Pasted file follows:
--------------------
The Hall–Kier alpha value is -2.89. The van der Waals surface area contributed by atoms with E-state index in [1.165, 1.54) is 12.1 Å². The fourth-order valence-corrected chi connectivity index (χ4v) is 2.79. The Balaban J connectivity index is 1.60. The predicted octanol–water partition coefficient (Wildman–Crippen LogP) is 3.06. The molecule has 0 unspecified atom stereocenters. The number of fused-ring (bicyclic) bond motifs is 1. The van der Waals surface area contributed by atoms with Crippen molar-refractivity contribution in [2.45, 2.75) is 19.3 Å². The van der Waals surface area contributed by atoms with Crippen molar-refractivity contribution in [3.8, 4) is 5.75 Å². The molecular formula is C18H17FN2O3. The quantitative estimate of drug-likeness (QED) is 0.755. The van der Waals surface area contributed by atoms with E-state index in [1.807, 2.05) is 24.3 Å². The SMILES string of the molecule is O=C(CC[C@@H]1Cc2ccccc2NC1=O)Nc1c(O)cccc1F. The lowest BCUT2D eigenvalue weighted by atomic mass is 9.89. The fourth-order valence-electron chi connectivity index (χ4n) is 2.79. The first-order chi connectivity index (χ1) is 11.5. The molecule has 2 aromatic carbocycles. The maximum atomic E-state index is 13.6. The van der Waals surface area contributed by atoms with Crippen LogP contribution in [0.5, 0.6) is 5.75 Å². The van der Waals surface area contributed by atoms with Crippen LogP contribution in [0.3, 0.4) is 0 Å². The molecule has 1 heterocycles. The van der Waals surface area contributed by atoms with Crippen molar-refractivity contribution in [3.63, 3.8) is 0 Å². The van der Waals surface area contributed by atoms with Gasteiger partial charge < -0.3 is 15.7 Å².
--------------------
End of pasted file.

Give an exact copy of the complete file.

The Hall–Kier alpha value is -2.89. The van der Waals surface area contributed by atoms with E-state index in [1.165, 1.54) is 12.1 Å². The fourth-order valence-corrected chi connectivity index (χ4v) is 2.79. The Balaban J connectivity index is 1.60. The predicted octanol–water partition coefficient (Wildman–Crippen LogP) is 3.06. The molecule has 0 unspecified atom stereocenters. The number of fused-ring (bicyclic) bond motifs is 1. The van der Waals surface area contributed by atoms with Crippen molar-refractivity contribution in [2.45, 2.75) is 19.3 Å². The van der Waals surface area contributed by atoms with Crippen molar-refractivity contribution in [3.8, 4) is 5.75 Å². The molecular formula is C18H17FN2O3. The quantitative estimate of drug-likeness (QED) is 0.755. The van der Waals surface area contributed by atoms with E-state index in [1.807, 2.05) is 24.3 Å². The SMILES string of the molecule is O=C(CC[C@@H]1Cc2ccccc2NC1=O)Nc1c(O)cccc1F. The lowest BCUT2D eigenvalue weighted by atomic mass is 9.89. The fourth-order valence-electron chi connectivity index (χ4n) is 2.79. The first-order chi connectivity index (χ1) is 11.5. The molecule has 2 aromatic carbocycles. The maximum atomic E-state index is 13.6. The van der Waals surface area contributed by atoms with Crippen LogP contribution in [0.5, 0.6) is 5.75 Å². The van der Waals surface area contributed by atoms with Crippen LogP contribution in [0.3, 0.4) is 0 Å². The molecule has 1 heterocycles. The van der Waals surface area contributed by atoms with Crippen molar-refractivity contribution in [3.63, 3.8) is 0 Å². The van der Waals surface area contributed by atoms with Gasteiger partial charge < -0.3 is 15.7 Å².